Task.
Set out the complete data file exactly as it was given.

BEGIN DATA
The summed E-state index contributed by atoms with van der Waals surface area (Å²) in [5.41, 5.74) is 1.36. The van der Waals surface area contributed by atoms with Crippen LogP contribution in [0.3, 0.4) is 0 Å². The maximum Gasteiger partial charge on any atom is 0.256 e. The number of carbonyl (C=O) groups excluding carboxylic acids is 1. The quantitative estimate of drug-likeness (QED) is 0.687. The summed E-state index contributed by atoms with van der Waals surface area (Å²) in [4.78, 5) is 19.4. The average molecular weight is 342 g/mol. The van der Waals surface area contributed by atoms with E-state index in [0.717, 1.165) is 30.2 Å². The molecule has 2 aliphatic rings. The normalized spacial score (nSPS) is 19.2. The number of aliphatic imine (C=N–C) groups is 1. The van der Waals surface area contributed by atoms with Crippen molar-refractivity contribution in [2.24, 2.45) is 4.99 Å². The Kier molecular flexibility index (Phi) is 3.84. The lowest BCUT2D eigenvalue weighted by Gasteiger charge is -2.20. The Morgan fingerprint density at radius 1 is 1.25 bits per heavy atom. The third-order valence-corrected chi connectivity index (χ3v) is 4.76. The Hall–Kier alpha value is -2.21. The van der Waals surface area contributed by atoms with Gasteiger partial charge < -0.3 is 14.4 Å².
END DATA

The summed E-state index contributed by atoms with van der Waals surface area (Å²) in [5.41, 5.74) is 1.36. The van der Waals surface area contributed by atoms with Crippen LogP contribution in [0.3, 0.4) is 0 Å². The maximum Gasteiger partial charge on any atom is 0.256 e. The number of carbonyl (C=O) groups excluding carboxylic acids is 1. The quantitative estimate of drug-likeness (QED) is 0.687. The summed E-state index contributed by atoms with van der Waals surface area (Å²) in [4.78, 5) is 19.4. The average molecular weight is 342 g/mol. The van der Waals surface area contributed by atoms with E-state index in [0.717, 1.165) is 30.2 Å². The molecule has 2 aliphatic rings. The normalized spacial score (nSPS) is 19.2. The number of aliphatic imine (C=N–C) groups is 1. The van der Waals surface area contributed by atoms with Crippen molar-refractivity contribution in [2.24, 2.45) is 4.99 Å². The Kier molecular flexibility index (Phi) is 3.84. The lowest BCUT2D eigenvalue weighted by Gasteiger charge is -2.20. The Morgan fingerprint density at radius 1 is 1.25 bits per heavy atom. The third-order valence-corrected chi connectivity index (χ3v) is 4.76. The Hall–Kier alpha value is -2.21. The van der Waals surface area contributed by atoms with Gasteiger partial charge < -0.3 is 14.4 Å².